"I have a very special person who wants to say hello - the vice president," Chiesa said into the phone.
There was a pause.
"Vice President Biden," he said. "Right now!"
Chiesa, a Republican appointed Friday by Gov. Christie to replace the late Democratic Sen. Frank R. Lautenberg, has never held elected office and admitted Monday that he has a lot to learn.
When he came to the floor for his first votes, he shook hands with the pages who held the door and the clerks who tallied his vote. He voted "no" on an amendment to a farm bill and then "yes" on the bill itself, which passed with broad bipartisan support.
From the gallery above, his wife, Jenny, and children Al, 14, and Hannah, 12, waved.
"I never thought this was something I was going to have a chance to do," Chiesa said in brief remarks to reporters. "I'm going to do the best that I can."
It has been less than a week since Christie, his longtime ally, offered him the job until an October special election.
"I'm getting my legs steadied underneath me," he said, "and I'll do everything I can to fulfill my obligation to the people I represent."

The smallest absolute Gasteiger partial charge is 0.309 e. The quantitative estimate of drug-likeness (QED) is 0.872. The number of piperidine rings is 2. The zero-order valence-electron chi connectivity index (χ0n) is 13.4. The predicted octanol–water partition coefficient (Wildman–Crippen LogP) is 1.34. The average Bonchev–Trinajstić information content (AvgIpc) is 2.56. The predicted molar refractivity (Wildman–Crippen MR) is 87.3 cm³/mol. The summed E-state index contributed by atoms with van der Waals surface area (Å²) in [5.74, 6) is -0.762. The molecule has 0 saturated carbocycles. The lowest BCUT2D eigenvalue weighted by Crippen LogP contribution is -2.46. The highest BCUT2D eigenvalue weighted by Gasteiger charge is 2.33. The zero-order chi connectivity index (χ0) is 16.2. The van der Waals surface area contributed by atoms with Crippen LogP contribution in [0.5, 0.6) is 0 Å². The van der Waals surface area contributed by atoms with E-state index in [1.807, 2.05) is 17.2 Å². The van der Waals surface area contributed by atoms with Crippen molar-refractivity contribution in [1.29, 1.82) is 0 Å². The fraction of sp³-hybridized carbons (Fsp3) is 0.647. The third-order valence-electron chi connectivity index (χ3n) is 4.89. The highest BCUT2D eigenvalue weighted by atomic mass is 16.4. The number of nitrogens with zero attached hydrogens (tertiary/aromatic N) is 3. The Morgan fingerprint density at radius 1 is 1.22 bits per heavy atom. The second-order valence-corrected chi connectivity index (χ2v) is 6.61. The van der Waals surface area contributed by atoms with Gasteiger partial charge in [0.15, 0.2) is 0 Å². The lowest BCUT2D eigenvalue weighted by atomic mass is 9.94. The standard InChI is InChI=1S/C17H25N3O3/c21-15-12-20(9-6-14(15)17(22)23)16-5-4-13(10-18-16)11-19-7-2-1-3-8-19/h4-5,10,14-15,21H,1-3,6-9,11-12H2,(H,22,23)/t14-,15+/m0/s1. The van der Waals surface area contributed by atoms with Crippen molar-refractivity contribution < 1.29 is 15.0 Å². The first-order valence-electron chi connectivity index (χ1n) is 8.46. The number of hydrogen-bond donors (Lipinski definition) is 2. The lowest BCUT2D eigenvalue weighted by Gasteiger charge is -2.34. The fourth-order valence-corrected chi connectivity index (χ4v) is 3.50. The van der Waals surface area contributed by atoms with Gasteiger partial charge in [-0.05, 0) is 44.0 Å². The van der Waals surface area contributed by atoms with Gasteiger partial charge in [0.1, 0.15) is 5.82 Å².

Chiesa, formerly New Jersey's attorney general, is the first Republican to represent the state in the Senate since Nicholas Brady in 1982 (he was also appointed).
Little is known about Chiesa's views on specific issues, though he described himself last week as a conservative Republican.
Before July 4, he could face a significant vote. The Senate is planning to take up a sweeping immigration-reform bill that has divided Republicans.
"Sen. Chiesa comes at a time in which we are having some momentous debates in this nation," Sen. Robert Menendez (D., N.J.), one of the immigration bill's prime sponsors, said on the Senate floor. "I look forward to talking to him about some of those issues."
Chiesa was accompanied throughout the day by Mike Ferguson, a former Republican New Jersey congressman, and was joined at his swearing-in by U.S. Rep. Leonard Lance (R., N.J.), who represents Chiesa's hometown of Branchburg.
"He feels like he's drinking from a fire hose," Ferguson said.
Chiesa's first key hire is chief of staff Donna Mullins, who once had that job for U.S. Rep. Rodney Freylinghuysen (R., N.J.).
Mullins and Lautenberg's chief of staff, Dan Katz, are to meet Tuesday. Katz said he was working to ensure a smooth transition.
After the official swearing-in, Chiesa and his wife, children, and two sisters held a ceremonial reenactment with Biden. That's when Biden called Chiesa's mother.
When they were done, Biden said to her, "Thanks for calling me Joe."
Then the fun was over. Chiesa had to vote.
Contact Jonathan Tamari at email@example.com or follow on Twitter @JonathanTamari. Read his blog, "Capitol Inq," at www.inquirer.com/CapitolInq.